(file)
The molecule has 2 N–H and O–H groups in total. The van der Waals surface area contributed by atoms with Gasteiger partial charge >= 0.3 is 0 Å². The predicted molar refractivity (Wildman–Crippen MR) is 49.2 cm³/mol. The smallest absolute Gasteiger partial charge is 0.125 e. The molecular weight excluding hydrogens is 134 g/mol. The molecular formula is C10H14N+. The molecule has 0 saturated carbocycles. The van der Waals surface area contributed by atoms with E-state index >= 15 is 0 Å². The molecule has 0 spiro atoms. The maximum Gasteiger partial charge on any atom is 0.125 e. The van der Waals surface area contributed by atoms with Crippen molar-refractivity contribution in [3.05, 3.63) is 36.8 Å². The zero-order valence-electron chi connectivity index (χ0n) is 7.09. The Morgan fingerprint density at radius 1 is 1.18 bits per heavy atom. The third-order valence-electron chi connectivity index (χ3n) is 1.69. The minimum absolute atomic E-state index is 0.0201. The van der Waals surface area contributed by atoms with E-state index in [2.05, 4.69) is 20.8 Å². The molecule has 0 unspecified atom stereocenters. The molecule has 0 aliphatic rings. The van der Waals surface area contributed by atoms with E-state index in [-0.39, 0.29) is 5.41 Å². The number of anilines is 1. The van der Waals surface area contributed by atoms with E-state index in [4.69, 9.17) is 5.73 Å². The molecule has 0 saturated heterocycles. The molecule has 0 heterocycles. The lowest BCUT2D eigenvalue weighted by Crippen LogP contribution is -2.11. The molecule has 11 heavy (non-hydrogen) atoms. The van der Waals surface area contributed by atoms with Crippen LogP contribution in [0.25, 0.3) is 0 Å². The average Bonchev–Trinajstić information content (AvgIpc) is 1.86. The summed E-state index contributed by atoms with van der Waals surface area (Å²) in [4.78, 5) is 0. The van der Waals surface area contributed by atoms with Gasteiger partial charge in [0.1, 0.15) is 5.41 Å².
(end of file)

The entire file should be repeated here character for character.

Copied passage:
The molecule has 2 N–H and O–H groups in total. The van der Waals surface area contributed by atoms with Gasteiger partial charge >= 0.3 is 0 Å². The predicted molar refractivity (Wildman–Crippen MR) is 49.2 cm³/mol. The smallest absolute Gasteiger partial charge is 0.125 e. The molecular weight excluding hydrogens is 134 g/mol. The molecular formula is C10H14N+. The molecule has 0 saturated carbocycles. The van der Waals surface area contributed by atoms with E-state index >= 15 is 0 Å². The molecule has 0 spiro atoms. The maximum Gasteiger partial charge on any atom is 0.125 e. The van der Waals surface area contributed by atoms with Crippen molar-refractivity contribution in [3.05, 3.63) is 36.8 Å². The zero-order valence-electron chi connectivity index (χ0n) is 7.09. The Morgan fingerprint density at radius 1 is 1.18 bits per heavy atom. The third-order valence-electron chi connectivity index (χ3n) is 1.69. The minimum absolute atomic E-state index is 0.0201. The van der Waals surface area contributed by atoms with E-state index in [2.05, 4.69) is 20.8 Å². The molecule has 0 unspecified atom stereocenters. The molecule has 0 aliphatic rings. The van der Waals surface area contributed by atoms with E-state index in [-0.39, 0.29) is 5.41 Å². The number of anilines is 1. The van der Waals surface area contributed by atoms with E-state index in [4.69, 9.17) is 5.73 Å². The molecule has 0 saturated heterocycles. The molecule has 0 heterocycles. The lowest BCUT2D eigenvalue weighted by Crippen LogP contribution is -2.11. The molecule has 11 heavy (non-hydrogen) atoms. The van der Waals surface area contributed by atoms with Crippen LogP contribution in [0.25, 0.3) is 0 Å². The average Bonchev–Trinajstić information content (AvgIpc) is 1.86. The summed E-state index contributed by atoms with van der Waals surface area (Å²) in [4.78, 5) is 0. The van der Waals surface area contributed by atoms with Gasteiger partial charge in [0.1, 0.15) is 5.41 Å².